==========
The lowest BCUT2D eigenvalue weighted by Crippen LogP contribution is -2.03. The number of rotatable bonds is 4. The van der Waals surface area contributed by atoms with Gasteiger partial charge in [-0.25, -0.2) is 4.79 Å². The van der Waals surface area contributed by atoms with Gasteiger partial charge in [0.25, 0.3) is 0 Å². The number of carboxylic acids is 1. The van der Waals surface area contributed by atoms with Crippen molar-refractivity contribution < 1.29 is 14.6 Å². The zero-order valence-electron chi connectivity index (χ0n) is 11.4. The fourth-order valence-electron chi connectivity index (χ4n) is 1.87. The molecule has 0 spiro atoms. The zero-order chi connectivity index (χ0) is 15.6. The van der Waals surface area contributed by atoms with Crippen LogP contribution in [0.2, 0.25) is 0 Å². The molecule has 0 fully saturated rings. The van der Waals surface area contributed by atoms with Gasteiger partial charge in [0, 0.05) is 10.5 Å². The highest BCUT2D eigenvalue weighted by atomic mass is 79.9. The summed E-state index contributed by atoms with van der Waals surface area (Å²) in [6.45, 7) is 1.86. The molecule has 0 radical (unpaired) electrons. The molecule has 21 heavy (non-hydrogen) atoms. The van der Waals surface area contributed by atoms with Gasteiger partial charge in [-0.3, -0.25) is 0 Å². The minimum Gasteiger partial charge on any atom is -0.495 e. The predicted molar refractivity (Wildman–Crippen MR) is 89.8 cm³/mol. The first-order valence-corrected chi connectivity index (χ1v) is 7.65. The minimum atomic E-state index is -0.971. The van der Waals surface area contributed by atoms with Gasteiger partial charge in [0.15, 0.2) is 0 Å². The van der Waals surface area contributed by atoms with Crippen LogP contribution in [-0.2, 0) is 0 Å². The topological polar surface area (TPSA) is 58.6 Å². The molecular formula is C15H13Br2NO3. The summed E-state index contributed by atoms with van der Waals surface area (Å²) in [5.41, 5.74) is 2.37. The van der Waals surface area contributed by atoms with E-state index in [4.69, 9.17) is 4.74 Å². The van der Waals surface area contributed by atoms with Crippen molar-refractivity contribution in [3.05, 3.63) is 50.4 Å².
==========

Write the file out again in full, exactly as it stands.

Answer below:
The lowest BCUT2D eigenvalue weighted by Crippen LogP contribution is -2.03. The number of rotatable bonds is 4. The van der Waals surface area contributed by atoms with Gasteiger partial charge in [-0.25, -0.2) is 4.79 Å². The van der Waals surface area contributed by atoms with Gasteiger partial charge in [0.25, 0.3) is 0 Å². The number of carboxylic acids is 1. The van der Waals surface area contributed by atoms with Crippen molar-refractivity contribution < 1.29 is 14.6 Å². The zero-order valence-electron chi connectivity index (χ0n) is 11.4. The fourth-order valence-electron chi connectivity index (χ4n) is 1.87. The molecule has 0 spiro atoms. The zero-order chi connectivity index (χ0) is 15.6. The van der Waals surface area contributed by atoms with Crippen LogP contribution in [0.2, 0.25) is 0 Å². The molecule has 0 fully saturated rings. The van der Waals surface area contributed by atoms with Gasteiger partial charge in [0, 0.05) is 10.5 Å². The highest BCUT2D eigenvalue weighted by atomic mass is 79.9. The summed E-state index contributed by atoms with van der Waals surface area (Å²) in [6.45, 7) is 1.86. The molecule has 0 radical (unpaired) electrons. The molecule has 21 heavy (non-hydrogen) atoms. The van der Waals surface area contributed by atoms with Gasteiger partial charge in [-0.3, -0.25) is 0 Å². The minimum Gasteiger partial charge on any atom is -0.495 e. The predicted molar refractivity (Wildman–Crippen MR) is 89.8 cm³/mol. The first-order valence-corrected chi connectivity index (χ1v) is 7.65. The minimum atomic E-state index is -0.971. The van der Waals surface area contributed by atoms with Gasteiger partial charge in [0.15, 0.2) is 0 Å². The van der Waals surface area contributed by atoms with Crippen LogP contribution in [-0.2, 0) is 0 Å². The topological polar surface area (TPSA) is 58.6 Å². The molecular formula is C15H13Br2NO3. The summed E-state index contributed by atoms with van der Waals surface area (Å²) in [5.41, 5.74) is 2.37. The van der Waals surface area contributed by atoms with E-state index in [4.69, 9.17) is 4.74 Å². The van der Waals surface area contributed by atoms with Crippen molar-refractivity contribution in [3.05, 3.63) is 50.4 Å².